The Learner-Centered Learning (LCL) model is a model for both learning and teaching. It can be used to identify what the student’s current educational status is and where it should be. In LCL, the student participates in leading discussions and the teacher/preceptor becomes a facilitator. By becoming a facilitator, you allow the student to learn, use, and explore their own skills.
LCL Application Example:
During a clinical rotation, a 16-year-old female high school athlete is seen for chronic foot pain. The student decides, in collaboration with the preceptor, to refer the student athlete for an x-ray to rule out a stress fracture. The student asks why several female athletes have been seen that semester for chronic foot pain, two of which were diagnosed as stress fractures. The preceptor throws the question back at the student, highlighting that the student had made a good observation, but asked the student to identify the answer and report back.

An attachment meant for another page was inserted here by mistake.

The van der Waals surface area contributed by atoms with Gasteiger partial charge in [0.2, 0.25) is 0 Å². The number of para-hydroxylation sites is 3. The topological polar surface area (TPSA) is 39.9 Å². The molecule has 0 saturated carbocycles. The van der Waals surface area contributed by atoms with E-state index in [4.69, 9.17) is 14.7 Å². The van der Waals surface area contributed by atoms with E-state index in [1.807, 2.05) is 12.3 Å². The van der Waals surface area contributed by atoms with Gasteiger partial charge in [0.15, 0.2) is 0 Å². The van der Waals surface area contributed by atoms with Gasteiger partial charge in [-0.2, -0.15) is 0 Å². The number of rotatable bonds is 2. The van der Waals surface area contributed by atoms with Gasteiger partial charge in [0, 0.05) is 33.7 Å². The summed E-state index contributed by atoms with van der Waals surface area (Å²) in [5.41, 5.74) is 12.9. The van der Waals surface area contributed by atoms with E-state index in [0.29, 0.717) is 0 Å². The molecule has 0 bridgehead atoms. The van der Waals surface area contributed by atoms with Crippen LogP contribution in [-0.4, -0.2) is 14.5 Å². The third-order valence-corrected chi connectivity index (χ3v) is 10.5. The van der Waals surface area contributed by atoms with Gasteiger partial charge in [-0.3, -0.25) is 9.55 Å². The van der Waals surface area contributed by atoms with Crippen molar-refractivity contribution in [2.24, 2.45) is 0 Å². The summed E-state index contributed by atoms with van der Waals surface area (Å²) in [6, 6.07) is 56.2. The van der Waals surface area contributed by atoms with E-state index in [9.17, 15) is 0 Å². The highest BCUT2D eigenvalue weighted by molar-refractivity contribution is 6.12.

After exploring different possible reasons, the student finds that female athletes may be more susceptible to stress fractures if they are experiencing RED-S. Once the student had collected the evidence and shared it with their preceptor, the student was able to adjust their history-taking process for female athletes in the future.
Had the preceptor simply answered the initial question, the student may have forgotten the information, or not been able to apply it to their clinical practice later.